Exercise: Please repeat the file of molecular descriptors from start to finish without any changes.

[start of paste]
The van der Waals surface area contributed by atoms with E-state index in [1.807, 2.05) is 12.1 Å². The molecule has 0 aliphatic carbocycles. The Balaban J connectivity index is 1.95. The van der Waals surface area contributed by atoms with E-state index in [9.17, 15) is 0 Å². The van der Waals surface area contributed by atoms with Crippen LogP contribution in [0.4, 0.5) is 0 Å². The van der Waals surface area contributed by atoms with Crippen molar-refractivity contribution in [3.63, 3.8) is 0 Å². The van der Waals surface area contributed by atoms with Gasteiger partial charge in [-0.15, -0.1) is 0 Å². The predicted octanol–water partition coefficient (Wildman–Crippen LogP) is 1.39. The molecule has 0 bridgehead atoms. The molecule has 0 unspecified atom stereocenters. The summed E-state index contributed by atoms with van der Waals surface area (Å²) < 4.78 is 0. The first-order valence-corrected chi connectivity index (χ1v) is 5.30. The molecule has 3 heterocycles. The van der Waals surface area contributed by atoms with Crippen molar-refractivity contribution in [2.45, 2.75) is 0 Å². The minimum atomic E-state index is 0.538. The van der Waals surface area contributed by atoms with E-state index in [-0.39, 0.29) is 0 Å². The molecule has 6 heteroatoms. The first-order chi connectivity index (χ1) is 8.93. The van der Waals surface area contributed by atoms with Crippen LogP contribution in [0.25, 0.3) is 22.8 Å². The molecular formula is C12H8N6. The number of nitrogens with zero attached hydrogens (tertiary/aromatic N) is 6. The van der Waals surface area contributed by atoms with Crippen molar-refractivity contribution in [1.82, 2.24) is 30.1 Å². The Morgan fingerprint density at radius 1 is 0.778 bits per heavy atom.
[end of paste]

The van der Waals surface area contributed by atoms with E-state index in [1.807, 2.05) is 12.1 Å². The molecule has 0 aliphatic carbocycles. The Balaban J connectivity index is 1.95. The van der Waals surface area contributed by atoms with E-state index in [9.17, 15) is 0 Å². The van der Waals surface area contributed by atoms with Crippen LogP contribution in [0.4, 0.5) is 0 Å². The van der Waals surface area contributed by atoms with Crippen molar-refractivity contribution in [3.63, 3.8) is 0 Å². The van der Waals surface area contributed by atoms with Gasteiger partial charge in [-0.15, -0.1) is 0 Å². The predicted octanol–water partition coefficient (Wildman–Crippen LogP) is 1.39. The molecule has 0 bridgehead atoms. The molecule has 0 unspecified atom stereocenters. The summed E-state index contributed by atoms with van der Waals surface area (Å²) < 4.78 is 0. The first-order valence-corrected chi connectivity index (χ1v) is 5.30. The molecule has 3 heterocycles. The van der Waals surface area contributed by atoms with Crippen molar-refractivity contribution in [2.45, 2.75) is 0 Å². The minimum atomic E-state index is 0.538. The van der Waals surface area contributed by atoms with E-state index in [-0.39, 0.29) is 0 Å². The molecule has 6 heteroatoms. The first-order chi connectivity index (χ1) is 8.93. The van der Waals surface area contributed by atoms with Crippen LogP contribution in [0.25, 0.3) is 22.8 Å². The molecular formula is C12H8N6. The number of nitrogens with zero attached hydrogens (tertiary/aromatic N) is 6. The van der Waals surface area contributed by atoms with Crippen molar-refractivity contribution in [1.82, 2.24) is 30.1 Å². The Morgan fingerprint density at radius 1 is 0.778 bits per heavy atom.